MY BIO AND PHOTO AS THEY WILL APPEAR ON THE WALL OF HONOR:
DORA E. MCQUAID, CLASS OF 1986.
Dora is an acclaimed poet, activist, speaker and university teacher whose work embodies the intersections of the arts and activism, service and empowerment. Her unique blend of art, emotion and advocacy has earned numerous literary and service awards and honors, including a Pennsylvania Governor’s Pathfinder Award and a Pushcart Prize nomination for poetry, among others. In honor of her international activism addressing domestic and sexual violence, Dora’s image was painted into a prominent position in the Inspiration mural near Penn State, where it notably replaced that of former football coach and convicted pedophile Jerry Sandusky in 2012. Dora’s published works, including her groundbreaking collection of poems, the scorched earth, are used across the country as tools for training, instruction and healing. Dora has dedicated her life to the empowerment of others, and to using her voice as a means of social justice and change.
DORA E. MCQUAID
Award-winning poet/activist and author of the scorched earth
Unionville to Induct Three Alumni To Wall of Honor, Southern Chester County Weekly, July 10 2018
ALL PEACE TO EACH ONE OF YOU.
BANNED BOOKS WEEK: September 23 – 29 2018
This week is the annual Banned Books Week, celebrating our First Amendment Right to read in the United States. In honor of this week highlighting the disruptive and galvanizing power of the word, writing and stories, I wanted to share this article on Madeleine L’Engle’s perspective on that power. L’Engle wrote one of my favorite books, A Wrinkle in Time, which has won an array of awards and has also been on the list of most frequently banned books since its publication in 1962. You know a story has power when people spend 55 years trying to keep you from reading it.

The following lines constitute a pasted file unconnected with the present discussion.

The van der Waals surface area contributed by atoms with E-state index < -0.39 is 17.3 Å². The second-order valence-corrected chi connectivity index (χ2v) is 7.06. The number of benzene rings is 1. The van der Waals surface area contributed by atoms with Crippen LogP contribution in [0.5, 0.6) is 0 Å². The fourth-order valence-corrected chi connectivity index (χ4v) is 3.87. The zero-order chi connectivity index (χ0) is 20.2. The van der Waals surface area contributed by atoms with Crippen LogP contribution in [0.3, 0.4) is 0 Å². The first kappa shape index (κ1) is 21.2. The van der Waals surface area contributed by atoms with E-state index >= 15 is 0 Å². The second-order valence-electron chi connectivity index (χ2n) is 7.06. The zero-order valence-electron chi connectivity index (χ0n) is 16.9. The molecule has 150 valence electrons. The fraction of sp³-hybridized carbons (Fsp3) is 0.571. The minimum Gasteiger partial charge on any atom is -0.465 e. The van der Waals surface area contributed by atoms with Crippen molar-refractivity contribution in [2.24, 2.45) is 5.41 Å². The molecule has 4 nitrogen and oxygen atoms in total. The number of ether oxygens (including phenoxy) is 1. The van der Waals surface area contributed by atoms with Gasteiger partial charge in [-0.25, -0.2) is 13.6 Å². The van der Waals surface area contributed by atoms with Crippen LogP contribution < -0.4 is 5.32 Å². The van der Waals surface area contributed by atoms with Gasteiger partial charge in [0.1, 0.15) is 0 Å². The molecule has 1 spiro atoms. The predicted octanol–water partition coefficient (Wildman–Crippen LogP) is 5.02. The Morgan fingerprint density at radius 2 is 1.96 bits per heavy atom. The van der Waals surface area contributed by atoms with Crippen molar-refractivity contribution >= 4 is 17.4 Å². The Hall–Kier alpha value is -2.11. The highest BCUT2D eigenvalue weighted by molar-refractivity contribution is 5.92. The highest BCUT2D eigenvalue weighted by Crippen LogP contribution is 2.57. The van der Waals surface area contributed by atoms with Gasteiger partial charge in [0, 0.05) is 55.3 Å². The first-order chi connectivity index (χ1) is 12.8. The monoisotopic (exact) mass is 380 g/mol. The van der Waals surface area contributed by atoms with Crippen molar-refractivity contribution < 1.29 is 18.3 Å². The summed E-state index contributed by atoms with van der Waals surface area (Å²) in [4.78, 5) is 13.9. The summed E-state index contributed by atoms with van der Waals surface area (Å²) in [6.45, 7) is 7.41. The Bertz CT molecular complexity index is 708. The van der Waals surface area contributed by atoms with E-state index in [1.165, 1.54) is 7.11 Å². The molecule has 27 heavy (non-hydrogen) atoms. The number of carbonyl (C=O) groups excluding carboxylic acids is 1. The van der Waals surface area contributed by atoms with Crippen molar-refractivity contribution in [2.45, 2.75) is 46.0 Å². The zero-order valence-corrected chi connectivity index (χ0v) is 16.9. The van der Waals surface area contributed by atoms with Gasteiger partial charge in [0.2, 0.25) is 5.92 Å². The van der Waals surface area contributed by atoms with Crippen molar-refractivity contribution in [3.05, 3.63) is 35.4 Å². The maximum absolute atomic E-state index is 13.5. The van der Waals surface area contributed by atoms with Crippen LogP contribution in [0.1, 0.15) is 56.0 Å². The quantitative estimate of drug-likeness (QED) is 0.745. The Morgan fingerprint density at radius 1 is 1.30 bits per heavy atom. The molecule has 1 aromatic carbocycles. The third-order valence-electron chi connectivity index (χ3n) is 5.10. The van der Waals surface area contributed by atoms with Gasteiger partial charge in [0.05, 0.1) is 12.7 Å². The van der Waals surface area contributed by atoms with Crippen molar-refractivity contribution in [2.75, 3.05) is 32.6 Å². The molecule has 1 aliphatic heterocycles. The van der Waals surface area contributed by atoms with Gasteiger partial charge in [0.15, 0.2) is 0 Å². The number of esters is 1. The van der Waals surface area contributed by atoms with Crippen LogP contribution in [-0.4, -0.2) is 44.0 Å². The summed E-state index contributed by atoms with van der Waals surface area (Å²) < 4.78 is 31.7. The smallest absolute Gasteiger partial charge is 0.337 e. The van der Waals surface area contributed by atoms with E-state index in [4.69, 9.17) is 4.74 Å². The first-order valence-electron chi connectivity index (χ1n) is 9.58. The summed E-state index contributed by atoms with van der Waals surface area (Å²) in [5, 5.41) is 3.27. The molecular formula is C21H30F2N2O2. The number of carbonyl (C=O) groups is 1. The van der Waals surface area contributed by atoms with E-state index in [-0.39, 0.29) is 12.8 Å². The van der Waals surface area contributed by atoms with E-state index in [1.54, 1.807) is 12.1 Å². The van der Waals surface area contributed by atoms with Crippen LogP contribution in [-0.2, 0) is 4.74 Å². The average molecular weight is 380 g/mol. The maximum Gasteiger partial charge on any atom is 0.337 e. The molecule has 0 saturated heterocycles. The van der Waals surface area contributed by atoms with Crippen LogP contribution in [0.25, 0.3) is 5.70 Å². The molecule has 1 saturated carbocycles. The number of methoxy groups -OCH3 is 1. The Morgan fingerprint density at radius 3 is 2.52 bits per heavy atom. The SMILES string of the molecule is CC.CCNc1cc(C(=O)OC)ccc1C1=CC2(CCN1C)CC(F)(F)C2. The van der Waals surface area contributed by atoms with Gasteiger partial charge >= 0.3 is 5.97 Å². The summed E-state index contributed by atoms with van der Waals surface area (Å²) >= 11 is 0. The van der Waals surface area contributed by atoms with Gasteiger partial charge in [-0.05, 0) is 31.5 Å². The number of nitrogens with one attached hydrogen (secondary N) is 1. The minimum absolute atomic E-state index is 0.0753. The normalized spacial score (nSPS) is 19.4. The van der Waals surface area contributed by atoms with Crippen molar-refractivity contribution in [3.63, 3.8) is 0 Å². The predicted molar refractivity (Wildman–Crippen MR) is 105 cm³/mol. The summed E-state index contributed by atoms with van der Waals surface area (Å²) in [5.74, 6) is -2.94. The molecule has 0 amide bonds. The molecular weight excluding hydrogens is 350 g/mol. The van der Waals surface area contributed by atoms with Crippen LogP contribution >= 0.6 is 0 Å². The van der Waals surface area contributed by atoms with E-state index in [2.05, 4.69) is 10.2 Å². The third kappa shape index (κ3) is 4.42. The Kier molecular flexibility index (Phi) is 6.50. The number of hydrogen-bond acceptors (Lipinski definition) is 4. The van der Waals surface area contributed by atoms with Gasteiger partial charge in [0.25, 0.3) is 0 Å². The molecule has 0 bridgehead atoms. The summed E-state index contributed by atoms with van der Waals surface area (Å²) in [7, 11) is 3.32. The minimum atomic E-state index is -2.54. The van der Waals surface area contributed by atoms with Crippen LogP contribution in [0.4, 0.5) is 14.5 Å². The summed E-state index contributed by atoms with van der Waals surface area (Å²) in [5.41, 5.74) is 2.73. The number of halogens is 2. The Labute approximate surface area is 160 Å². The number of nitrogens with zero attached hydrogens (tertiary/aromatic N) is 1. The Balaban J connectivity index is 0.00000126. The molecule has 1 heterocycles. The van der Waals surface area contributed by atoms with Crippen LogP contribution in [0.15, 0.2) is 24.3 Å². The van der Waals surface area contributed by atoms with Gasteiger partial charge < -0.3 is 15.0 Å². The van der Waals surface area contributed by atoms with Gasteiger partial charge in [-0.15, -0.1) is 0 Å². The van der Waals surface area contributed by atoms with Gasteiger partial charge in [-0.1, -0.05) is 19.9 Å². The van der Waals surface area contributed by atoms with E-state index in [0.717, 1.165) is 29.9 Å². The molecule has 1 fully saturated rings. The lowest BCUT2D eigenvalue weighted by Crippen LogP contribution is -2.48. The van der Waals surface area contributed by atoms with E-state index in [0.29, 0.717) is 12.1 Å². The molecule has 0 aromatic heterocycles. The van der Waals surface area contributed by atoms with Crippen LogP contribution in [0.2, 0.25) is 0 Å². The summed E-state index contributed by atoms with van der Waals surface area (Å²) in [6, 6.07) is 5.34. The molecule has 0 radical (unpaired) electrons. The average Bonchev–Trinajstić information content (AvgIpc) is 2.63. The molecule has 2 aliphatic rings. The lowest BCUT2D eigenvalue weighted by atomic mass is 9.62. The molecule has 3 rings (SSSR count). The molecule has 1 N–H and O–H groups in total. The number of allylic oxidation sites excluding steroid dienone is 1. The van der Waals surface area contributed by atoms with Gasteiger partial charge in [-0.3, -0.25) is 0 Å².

As L’Engle says: “The first people a dictator puts in jail after a coup are the writers, the teachers, the librarians — because these people are dangerous. They have enough vocabulary to recognize injustice and to speak out loudly about it. Let us have the courage to go on being dangerous people.“
To learn more about Banned Books Week and to find resources and events in your community, please click here.
For the TOP 100 BANNED BOOKS (1990-1999), check out the list here compiled by the American Library Association. The link to the Top 100 for 2000-2009 is also available on this page. Every year, I am astonished by the books that make this list, some of which changed my life.
All peace to each one of you.
Dr. Christine Blasey Ford, the woman who came forward and accused Brett Supreme Court nominee Brett Kavanaugh of sexual assault, has been forced to leave her home as a result of death threats since her story went public without her consent on Sunday September 16, 2018.
Dr. Blasey-Ford alleged that Brett Kavanaugh sexually assaulted her in high school during a party in the early 1980s, when he pushed her into a bedroom, attempted to remove her clothes and covered her mouth until another male classmate separated Blasey-Ford and Kavanaugh. Kavanaugh has categorically denied these allegations since this story broke and, in the meantime, Dr. Blasey-Ford’s life has been endangered by her willingness to come forward with her experience of Kavanaugh in an attempt to share her experience before Kavanaugh is confirmed as a Supreme Court Justice.
And we wonder why victims of sexual assault, especially victims of childhood sexual assault, are hesitant to report their experiences.
All peace to each one of you, especially those of you who are survivors of childhood sexual assault.
All peace to each one of you today.